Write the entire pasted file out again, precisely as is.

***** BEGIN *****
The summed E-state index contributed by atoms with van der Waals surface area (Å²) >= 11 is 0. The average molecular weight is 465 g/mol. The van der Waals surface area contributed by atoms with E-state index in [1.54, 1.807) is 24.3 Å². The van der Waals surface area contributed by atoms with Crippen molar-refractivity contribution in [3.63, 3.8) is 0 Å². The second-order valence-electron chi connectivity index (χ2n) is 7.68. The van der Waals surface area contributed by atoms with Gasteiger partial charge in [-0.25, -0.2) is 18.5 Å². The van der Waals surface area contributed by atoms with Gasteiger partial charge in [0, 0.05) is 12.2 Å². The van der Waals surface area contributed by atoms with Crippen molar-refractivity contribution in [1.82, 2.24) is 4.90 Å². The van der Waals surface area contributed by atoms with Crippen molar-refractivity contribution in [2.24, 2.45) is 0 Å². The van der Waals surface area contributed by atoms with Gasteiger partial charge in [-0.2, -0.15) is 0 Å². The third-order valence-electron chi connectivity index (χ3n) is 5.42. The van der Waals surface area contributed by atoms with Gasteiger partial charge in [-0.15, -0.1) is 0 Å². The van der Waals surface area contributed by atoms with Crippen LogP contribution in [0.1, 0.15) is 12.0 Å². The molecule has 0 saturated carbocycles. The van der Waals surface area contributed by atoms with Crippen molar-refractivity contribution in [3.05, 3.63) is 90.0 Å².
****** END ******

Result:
The summed E-state index contributed by atoms with van der Waals surface area (Å²) >= 11 is 0. The average molecular weight is 465 g/mol. The van der Waals surface area contributed by atoms with E-state index in [1.54, 1.807) is 24.3 Å². The van der Waals surface area contributed by atoms with Crippen molar-refractivity contribution in [3.63, 3.8) is 0 Å². The second-order valence-electron chi connectivity index (χ2n) is 7.68. The van der Waals surface area contributed by atoms with Gasteiger partial charge in [-0.25, -0.2) is 18.5 Å². The van der Waals surface area contributed by atoms with Gasteiger partial charge in [0, 0.05) is 12.2 Å². The van der Waals surface area contributed by atoms with Crippen molar-refractivity contribution in [1.82, 2.24) is 4.90 Å². The van der Waals surface area contributed by atoms with Crippen molar-refractivity contribution in [2.24, 2.45) is 0 Å². The van der Waals surface area contributed by atoms with Gasteiger partial charge in [-0.2, -0.15) is 0 Å². The third-order valence-electron chi connectivity index (χ3n) is 5.42. The van der Waals surface area contributed by atoms with Gasteiger partial charge in [-0.15, -0.1) is 0 Å². The van der Waals surface area contributed by atoms with Crippen LogP contribution in [0.1, 0.15) is 12.0 Å². The molecule has 0 saturated carbocycles. The van der Waals surface area contributed by atoms with Crippen molar-refractivity contribution in [3.05, 3.63) is 90.0 Å².